“Another instrument he described was the lenticulare or lentiticium, much praised by Galen, ‘which is also struck by a lead hammer [Maleus plumbeus] so as to produce less noise thanks to which the brain of the patient is less disturbed’ (although cotton or wool was used to plug the patient’s ears and reduce the noise). This was considered a very useful means of leveling the roughness of the bones and avoiding membrane injury.

“In addition to describing the manufacture of these tools, Berengario pointed out that they should be extremely sharp and made of Indian iron ‘in order to cut easily without disturbing the brain of the patient.’ In line with some of the principles still used in neurosurgery, Berengario confirmed Abulcasis’ suggestion to operate in two different ways: to treat the fractures directly by gently removing bone fragments, or to perforate all around the fracture to perform a kind of perilesional craniotomy. Finally, he suggested which instruments should be used depending on the type of fracture, and also recommended the use of at least two assistants, not only to help the surgeon, but also to hold the patient down.

“Berengario is often pedantic in describing surgical techniques and quoting references because (citing Seneca and Galen) he believed that ‘a repeated discussion is helpful because it is more easily committed to memory.’ During surgery, cauterization was performed by means of manual compression and the application of ‘egg and coagulating powders’ (the use of ligatures was not suggested until some decades later by Ambroise Parè). Post-operative care (changing medications and dressings, and checking that no pus was retained) was considered very important for surgical success; however, patients were to be advised to confess ‘their sins to God … since the illness is often produced by reason of those sins’” (Di Ieva et al.).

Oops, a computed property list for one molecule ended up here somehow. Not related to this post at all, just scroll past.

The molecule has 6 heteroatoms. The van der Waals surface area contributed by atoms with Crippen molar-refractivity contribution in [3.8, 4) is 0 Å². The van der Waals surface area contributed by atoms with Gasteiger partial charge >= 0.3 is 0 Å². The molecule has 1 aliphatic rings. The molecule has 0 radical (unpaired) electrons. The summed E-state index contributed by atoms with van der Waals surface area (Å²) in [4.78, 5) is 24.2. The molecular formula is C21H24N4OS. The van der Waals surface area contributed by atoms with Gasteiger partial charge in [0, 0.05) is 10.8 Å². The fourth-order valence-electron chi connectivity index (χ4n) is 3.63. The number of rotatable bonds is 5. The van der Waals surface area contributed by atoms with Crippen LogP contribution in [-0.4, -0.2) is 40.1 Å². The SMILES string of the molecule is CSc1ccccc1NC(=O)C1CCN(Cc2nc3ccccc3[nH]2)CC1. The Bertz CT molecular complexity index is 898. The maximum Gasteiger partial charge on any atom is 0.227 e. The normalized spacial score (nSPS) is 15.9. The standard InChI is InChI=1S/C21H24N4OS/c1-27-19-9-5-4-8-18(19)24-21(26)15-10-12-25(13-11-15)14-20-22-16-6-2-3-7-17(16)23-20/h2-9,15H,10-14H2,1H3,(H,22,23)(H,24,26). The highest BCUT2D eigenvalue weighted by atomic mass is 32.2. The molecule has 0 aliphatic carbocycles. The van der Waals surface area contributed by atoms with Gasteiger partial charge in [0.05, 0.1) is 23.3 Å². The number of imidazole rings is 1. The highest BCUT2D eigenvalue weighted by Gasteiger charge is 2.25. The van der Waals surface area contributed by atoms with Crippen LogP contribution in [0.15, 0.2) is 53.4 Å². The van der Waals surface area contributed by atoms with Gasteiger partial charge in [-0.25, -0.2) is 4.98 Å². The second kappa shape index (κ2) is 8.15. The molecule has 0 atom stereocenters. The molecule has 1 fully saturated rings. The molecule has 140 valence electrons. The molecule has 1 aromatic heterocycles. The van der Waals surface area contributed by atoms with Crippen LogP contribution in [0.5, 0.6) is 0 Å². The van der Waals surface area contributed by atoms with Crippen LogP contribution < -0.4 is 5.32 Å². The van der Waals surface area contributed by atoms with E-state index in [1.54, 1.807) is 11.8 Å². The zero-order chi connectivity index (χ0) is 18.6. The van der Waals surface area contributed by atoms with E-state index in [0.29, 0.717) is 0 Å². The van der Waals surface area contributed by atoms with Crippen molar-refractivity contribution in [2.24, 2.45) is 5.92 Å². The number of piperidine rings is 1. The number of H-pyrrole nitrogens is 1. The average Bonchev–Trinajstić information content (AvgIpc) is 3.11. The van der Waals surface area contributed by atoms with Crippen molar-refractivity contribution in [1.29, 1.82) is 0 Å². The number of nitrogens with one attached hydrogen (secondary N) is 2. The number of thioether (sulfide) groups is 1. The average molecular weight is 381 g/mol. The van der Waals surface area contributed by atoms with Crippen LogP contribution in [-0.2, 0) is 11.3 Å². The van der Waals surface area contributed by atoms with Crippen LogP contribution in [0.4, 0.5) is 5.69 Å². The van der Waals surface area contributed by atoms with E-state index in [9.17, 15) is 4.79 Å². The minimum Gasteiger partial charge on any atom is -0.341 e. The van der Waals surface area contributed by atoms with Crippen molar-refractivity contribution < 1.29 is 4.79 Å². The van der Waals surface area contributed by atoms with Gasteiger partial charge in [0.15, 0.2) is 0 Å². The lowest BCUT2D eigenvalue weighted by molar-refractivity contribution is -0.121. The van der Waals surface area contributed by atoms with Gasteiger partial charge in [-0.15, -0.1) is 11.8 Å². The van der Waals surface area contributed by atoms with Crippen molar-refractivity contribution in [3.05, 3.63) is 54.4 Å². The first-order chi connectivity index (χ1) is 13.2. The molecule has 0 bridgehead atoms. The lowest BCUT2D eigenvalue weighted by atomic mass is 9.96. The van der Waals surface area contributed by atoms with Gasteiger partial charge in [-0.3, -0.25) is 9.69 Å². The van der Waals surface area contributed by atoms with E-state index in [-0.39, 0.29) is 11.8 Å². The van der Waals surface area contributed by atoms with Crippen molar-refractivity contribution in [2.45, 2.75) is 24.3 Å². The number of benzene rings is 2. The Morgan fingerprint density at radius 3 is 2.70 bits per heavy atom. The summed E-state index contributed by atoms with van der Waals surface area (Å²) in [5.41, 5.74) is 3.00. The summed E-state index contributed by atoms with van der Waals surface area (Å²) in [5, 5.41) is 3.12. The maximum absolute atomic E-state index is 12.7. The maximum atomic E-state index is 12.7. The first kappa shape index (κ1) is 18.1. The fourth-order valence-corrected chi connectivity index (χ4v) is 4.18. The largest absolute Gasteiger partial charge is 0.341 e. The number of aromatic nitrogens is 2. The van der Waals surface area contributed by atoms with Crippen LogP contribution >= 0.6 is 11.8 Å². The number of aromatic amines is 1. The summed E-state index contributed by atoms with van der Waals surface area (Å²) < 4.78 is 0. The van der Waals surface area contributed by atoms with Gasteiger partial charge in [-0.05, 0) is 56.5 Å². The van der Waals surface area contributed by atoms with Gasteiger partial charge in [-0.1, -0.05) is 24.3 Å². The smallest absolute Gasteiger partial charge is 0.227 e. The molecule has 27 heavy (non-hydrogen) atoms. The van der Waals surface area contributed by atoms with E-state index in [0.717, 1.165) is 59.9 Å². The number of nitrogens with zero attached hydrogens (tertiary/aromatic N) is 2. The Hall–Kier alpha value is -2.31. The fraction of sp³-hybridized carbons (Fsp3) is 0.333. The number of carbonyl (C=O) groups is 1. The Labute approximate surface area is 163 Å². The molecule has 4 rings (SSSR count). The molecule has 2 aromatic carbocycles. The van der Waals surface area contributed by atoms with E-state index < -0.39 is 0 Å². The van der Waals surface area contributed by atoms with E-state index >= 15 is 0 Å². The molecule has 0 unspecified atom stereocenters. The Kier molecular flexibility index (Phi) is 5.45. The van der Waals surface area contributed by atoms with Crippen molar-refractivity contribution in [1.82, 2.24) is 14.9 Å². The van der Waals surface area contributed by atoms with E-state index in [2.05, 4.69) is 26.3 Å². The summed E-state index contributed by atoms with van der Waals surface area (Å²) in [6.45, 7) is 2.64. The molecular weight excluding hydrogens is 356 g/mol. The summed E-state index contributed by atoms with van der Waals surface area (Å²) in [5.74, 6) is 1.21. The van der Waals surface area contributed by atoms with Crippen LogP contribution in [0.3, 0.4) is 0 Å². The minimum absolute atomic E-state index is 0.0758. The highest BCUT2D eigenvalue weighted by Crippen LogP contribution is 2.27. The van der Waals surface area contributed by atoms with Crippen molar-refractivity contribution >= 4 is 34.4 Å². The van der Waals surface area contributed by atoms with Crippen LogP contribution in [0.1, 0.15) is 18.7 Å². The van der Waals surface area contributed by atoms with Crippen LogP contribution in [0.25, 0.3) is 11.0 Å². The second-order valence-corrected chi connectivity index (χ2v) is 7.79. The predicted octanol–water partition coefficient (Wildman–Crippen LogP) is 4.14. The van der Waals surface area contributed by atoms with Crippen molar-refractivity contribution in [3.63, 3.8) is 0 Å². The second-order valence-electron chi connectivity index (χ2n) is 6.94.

Garrison-Morton-Norman 4850.2; Norman 186; Putti, pp. 136-37. Di Ieva et al., ‘Berengario da Carpi: a pioneer in neurotraumatology,’ Journal of Neurosurgery 114 (2011), pp. 1461-70.



4to (196 x 144 mm), ff, [i-x], xi-cv, [1], Roman type, title in gothic, anatomical woodcut of the cranium on title, 21 woodcut illustrations of surgical instruments, two large woodcut initials of Renaissance ornament, and numerous other smaller initials. Contemporary vellum with manuscript title to spine (spine worn at foot and with small piece missing).

Item #5182

Price: $80,000.00